Do I Need Laser or IPL?

Here at Celibre Medical Corporation, we hear this question a lot. And each time our answer is the same: it depends. The reason is because these two are really apples and oranges. The IPL device is not a laser, so it simply can’t do what a laser does. The answer to the question really depends on what the problem is that you are wanting to treat. Let us set the facts straight by clearing up a common misconception. IPL stands for Intense Pulsed Light. It is a device (not a laser) that uses many different wavelengths of broad band light. A laser, in contrast, is a device that uses one, specific wavelength of light. Laser stands for Light Amplification by Stimulated Emission of Radiation. Here are a few other ways these two are different:

  1. Lasers can achieve higher peak energies than an IPL device. The best real world example of this is how certain lasers (q-switched) are used to remove tattoos and birthmarks. Because the energy of the laser is much more powerful, it is able to shatter ink particles in tattoos and/or melanin or pigment cells in birthmarks. This allows the body to reabsorb them, which removes them permanently. IPLs just can’t generate the same kind of powerful energy.
  1. Following up on that last sentence, lasers can be used to permanently remove their intended target. Tattoos, birthmarks, freckles and vascular spots can all be removed forever if treated with the correct laser. IPLs, however can lessen the appearance of freckles, sun damage or blood vessels, but they just can’t generate the power to remove them permanently.
  1. Think of lasers as specialists and IPLs as generalists. We explain an IPL as a “printer/fax/copier/scanner” of the laser world. Its talked about in the treatment of a lot of different conditions (redness, wrinkles, sun spots) but it really isn’t designed to just do one, specific thing. Lasers, on the other hand, are FDA-approved to treat one condition and maybe a handful of related, similar conditions. For example, the pulsed dye laser is approved for the treatment of Rosacea (a disorder of dilated blood vessels) and port wine stains (red birthmarks comprised of blood vessels). The conditions that lasers are used to treat are much more closely related, because lasers have a much more specific target for their energy source.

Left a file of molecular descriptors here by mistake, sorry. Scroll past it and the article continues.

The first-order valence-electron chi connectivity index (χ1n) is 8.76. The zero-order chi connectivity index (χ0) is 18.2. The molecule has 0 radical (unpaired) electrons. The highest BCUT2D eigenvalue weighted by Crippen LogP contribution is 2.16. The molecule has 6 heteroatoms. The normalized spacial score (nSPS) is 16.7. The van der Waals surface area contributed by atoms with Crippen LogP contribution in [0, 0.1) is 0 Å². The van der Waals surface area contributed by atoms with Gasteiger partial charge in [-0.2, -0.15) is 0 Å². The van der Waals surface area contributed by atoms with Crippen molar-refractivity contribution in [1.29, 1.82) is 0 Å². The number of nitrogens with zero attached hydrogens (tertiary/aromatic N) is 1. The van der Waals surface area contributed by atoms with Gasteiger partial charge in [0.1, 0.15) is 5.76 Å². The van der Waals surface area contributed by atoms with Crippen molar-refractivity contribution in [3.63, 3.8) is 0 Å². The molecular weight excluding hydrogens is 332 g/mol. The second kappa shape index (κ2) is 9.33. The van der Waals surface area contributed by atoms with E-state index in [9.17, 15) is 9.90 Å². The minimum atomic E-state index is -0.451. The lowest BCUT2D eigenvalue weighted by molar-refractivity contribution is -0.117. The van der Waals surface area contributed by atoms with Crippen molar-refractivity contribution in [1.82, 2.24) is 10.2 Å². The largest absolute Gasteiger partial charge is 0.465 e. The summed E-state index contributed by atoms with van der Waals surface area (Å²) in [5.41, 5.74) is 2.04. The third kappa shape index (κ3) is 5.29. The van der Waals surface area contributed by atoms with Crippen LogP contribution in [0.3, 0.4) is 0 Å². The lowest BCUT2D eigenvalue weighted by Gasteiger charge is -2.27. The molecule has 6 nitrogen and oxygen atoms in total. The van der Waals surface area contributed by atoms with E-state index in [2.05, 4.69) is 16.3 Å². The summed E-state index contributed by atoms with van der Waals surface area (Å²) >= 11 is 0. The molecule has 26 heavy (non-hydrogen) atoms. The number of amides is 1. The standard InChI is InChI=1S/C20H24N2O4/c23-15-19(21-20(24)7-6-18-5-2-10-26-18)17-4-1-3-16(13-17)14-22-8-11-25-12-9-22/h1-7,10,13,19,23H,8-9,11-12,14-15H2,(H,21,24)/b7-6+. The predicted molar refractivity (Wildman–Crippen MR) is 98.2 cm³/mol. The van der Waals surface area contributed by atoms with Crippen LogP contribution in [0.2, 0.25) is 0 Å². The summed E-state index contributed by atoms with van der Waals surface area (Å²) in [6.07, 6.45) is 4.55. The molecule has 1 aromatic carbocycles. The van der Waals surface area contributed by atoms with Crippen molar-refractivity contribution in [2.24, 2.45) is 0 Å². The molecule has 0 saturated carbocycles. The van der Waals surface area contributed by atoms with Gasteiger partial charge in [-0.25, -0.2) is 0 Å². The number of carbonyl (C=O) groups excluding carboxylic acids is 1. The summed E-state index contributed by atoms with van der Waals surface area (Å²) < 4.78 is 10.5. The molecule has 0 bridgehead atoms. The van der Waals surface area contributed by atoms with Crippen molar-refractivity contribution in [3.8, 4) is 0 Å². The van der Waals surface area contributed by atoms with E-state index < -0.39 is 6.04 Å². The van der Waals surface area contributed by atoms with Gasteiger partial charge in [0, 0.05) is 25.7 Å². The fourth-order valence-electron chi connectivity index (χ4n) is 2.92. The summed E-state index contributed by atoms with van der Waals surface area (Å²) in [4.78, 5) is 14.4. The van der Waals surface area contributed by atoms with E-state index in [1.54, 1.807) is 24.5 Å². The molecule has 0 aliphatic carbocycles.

1. Lasers are safer for dark skin types. Certain wavelengths of light are perfect for those with dark skin, even the darkest, type V African American. Being specific, lasers can be used in dark skin types much more reliably than IPLs. Blistering and burning can lead to permanent scarring in people with these skin types. This is not a necessary risk! Using the right device, intended for the right skin type helps keep patients safe while delivering the results they want to see.

If you’re considering either treatment, we would love the opportunity to talk to you and help you decide which one is right for you. Please call us today to schedule a free consultation to find out more.

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